National Dance Competition

National Dance Competition
Sitting in Orlando, I was present for a national dance competition. The privilege of chaperoning 19 considerate and very mature teenagers fell on my shoulders. I was enjoying every minute. These students are articulate, considerate and really kind to each other. I witnessed a team spirit that helps with hair, gives make-up tips and wings out each other's eyeliner. All participants cheer for all the teams. They encourage while they compete. It's really quite heartwarming.

Headlines nationwide cause us to believe that bullying is on the rise and there are tons of lonely kids out there. I must say that as I look around this stadium, I witness a ton of diversity, and no taunting at all. Inclusiveness is expected when you are on a team. Exclusion won't win them a trophy. Small, young women are dancing next to curvy, developed girls. The statuesque do tricks alongside the petite. These are predominately teams of girls. We see the occasional two or three guys on a team amidst the young women. And good for them. Some of the costumes are on the androgynous side - perfect for both guys and girls. Other teams have very feminine outfits and one more masculine costume for their signature male dancer. "Different but inclusive," it all seems to say.

Cultures abound at this competition. What was once a white girl team sport, now welcomes and encourages young people with families from around the world to dance with side by side. On my daughters team we are surrounded by boys and girls whose families range from Hispanic and The Middle East to Indonesian, Japanese, African, Vietnamese and Bangladesh. Yes, there are white kids too. Sadly for most of them, however, they are not as in touch with their family roots and backgrounds, when compared to many of their team mates.

Perhaps it's today's music. Maybe it's the evolution of our time. Much like the teams we see, there is a lot of diversity in the types of dance we are witnessing as well. Teams who call themselves a jazz group use music that has nothing close to a B flat, scat or even a saxophone. Most likely they were a high school jazz group in the '80s. Today, however, hip hop, kick and a sprinkling of ballet and gymnastics are the norm. It's as diverse as the kids performing.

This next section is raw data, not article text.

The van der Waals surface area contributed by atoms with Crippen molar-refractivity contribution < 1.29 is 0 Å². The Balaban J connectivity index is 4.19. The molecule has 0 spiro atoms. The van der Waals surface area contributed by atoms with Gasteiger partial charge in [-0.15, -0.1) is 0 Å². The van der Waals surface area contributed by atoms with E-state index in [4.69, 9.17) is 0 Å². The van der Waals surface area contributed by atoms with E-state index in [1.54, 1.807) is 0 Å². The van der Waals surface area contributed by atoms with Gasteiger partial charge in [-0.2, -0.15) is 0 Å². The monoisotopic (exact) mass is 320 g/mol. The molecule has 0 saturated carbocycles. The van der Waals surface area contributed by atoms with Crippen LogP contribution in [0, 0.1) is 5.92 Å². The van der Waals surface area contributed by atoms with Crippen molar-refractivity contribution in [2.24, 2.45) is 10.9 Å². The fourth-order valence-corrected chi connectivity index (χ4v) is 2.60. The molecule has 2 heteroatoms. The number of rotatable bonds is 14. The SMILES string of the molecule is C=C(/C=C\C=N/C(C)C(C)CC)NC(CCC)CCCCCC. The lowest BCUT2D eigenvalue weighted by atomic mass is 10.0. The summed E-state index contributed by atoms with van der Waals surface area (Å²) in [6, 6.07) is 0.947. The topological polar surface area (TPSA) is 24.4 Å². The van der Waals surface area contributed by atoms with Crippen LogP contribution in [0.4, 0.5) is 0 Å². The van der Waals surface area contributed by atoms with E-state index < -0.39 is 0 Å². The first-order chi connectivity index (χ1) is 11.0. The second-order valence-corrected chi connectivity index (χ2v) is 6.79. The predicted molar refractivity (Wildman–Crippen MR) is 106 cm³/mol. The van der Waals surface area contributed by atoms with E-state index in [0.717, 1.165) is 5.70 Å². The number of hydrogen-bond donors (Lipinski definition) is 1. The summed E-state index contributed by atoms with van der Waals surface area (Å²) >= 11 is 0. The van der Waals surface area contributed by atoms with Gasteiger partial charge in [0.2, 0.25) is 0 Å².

Through it all each team cheers on the other. During the routines there are whoops, claps, yells and even breaking out into song. Backstage, in the halls and bathrooms, kids are repining hair, slicking down flyaway's and reattaching extensions. Girls are applying the guy liner to their male contemporaries. If they aren't thinking through moves and getting their game face on, they are recovering from a performance, searching for their friend's inhaler or taping an ankle twisted from a tough landing.

Oddly, there aren't as many parents as I would expect. Perhaps it's because they don't know you can cheer for dancers just as loudly as you can for a football game. The parents I do see, however, are pretty evenly split between dads and moms. I even see a few grandparents. One girl gushed over the fact her uncle turned up. How cool was that?

Orlando was a surprise - not just because it rained exactly as much as it would have in Seattle (with similar temps as well). It surprised me because East Coast or West, black, white or brown, sleek red hair or curls, everyone was diverse yet quite similar. Groups jumped, kicked, rolled their hips and romped on the floor. They interpreted music with more fervor and diversity as I've ever seen. They all displayed class and consideration for their team and competitors. Bullying, taunting, rudeness and brash behavior was not present. As least not from my perch in the top row of the arena.

As stated above, exclusion won't win you a medal. It's important to utilize everyone you have on your team. Including them and working together allows for a shared victory. If only leaders in the adult world would work as hard and as well as these young people when uniting their shared efforts. In an era where consideration and kindness toward everyone is seen as a strength, I feel sorry for those who need to hurt in order to feel strong. This generation of teens is being taught, more than ever, how it feels to walk in another's shoes. For these dancers, who hail from all over our great nation, walking in their teammates footsteps is expected. In the process, years of exclusiveness, hatred, condemnation and yes, bullying, are melting away.




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Content copyright © 2018 by Lisa Plancich. All rights reserved.
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